As time went by, uchiwa changed their shape and design and by the 10th century developed into the rounded type we know today but remained unpainted. Historical records show that by the Kamakura period (1185-1333) uchiwa fans had become a part of daily life, especially in the summer season, for people of all classes. The most luxurious fans of this type, made of silk or even leather, were reserved for the nobles and others of high rank.
In the Muromachi period (1333-1568), people started to paint on uchiwa for fun. Popular motifs included people, flowers, birds and natural scenes. In the Sengoku civil war period (1467-1568), uchiwa developed into an important accessory for samurai lords. Large uchiwa fans were painted with the family crest of the samurai lord's clan and prominently placed in front of the clan's main tents.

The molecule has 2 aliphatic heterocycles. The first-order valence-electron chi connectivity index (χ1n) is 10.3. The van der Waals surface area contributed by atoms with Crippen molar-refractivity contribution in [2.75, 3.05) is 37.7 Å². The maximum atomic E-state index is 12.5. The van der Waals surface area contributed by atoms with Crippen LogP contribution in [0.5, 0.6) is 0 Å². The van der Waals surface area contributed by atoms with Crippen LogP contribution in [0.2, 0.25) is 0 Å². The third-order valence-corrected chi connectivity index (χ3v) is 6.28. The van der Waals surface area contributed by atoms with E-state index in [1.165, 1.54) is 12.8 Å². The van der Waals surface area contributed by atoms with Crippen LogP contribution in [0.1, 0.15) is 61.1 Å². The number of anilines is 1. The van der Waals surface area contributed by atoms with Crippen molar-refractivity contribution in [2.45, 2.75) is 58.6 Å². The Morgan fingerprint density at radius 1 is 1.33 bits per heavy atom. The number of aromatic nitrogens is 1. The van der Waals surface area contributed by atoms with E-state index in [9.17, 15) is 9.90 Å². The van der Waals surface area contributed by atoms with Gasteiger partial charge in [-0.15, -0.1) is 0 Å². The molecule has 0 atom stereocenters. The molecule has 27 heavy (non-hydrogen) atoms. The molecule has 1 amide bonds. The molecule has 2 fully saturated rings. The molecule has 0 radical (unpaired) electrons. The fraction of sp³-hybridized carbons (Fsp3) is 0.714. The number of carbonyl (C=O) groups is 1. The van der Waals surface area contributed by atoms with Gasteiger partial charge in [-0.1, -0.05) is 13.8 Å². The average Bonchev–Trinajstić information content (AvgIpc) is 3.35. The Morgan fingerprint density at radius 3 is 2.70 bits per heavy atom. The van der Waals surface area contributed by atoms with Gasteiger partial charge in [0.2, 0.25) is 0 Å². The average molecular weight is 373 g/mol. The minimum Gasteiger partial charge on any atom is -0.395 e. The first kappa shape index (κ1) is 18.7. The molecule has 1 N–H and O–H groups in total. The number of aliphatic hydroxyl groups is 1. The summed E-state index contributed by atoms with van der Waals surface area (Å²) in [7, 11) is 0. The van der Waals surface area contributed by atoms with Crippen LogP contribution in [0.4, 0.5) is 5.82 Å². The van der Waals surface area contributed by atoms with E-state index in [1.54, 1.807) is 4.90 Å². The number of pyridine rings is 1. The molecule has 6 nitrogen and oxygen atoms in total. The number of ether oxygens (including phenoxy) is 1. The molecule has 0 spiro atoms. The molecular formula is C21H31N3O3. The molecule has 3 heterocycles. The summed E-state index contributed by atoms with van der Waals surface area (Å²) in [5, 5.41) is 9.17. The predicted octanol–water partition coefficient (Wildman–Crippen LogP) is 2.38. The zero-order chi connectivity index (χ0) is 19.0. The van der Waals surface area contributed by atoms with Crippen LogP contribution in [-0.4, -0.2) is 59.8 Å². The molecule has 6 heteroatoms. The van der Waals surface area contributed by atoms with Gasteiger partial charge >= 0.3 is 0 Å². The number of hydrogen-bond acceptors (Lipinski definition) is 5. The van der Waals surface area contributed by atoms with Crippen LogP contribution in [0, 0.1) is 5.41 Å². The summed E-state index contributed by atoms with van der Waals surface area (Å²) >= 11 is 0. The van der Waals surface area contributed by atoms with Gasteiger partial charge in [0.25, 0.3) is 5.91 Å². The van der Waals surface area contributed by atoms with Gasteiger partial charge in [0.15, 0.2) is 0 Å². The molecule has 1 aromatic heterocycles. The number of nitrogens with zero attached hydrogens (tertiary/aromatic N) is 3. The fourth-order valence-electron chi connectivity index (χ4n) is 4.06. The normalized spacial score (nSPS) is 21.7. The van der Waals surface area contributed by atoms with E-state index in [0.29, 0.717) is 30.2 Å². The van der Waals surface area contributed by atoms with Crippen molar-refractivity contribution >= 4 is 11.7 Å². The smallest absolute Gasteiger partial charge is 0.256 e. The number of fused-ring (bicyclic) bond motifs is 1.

The development of the fans continued into the Edo period (1600-1867) and soon they were produced all over the country with unique local designs and motifs. Fans from this period were decorated with folk culture images that focused on historical references, or local cultural symbols. Increasingly, such fans became identified with women who especially prized them as fashion accessories of the utmost importance. Today, uchiwa fans are a symbol of summer and plastic ones, of all styles and designs, are used by many companies as marketing tools.
Uchiwa specialist and entrepreneur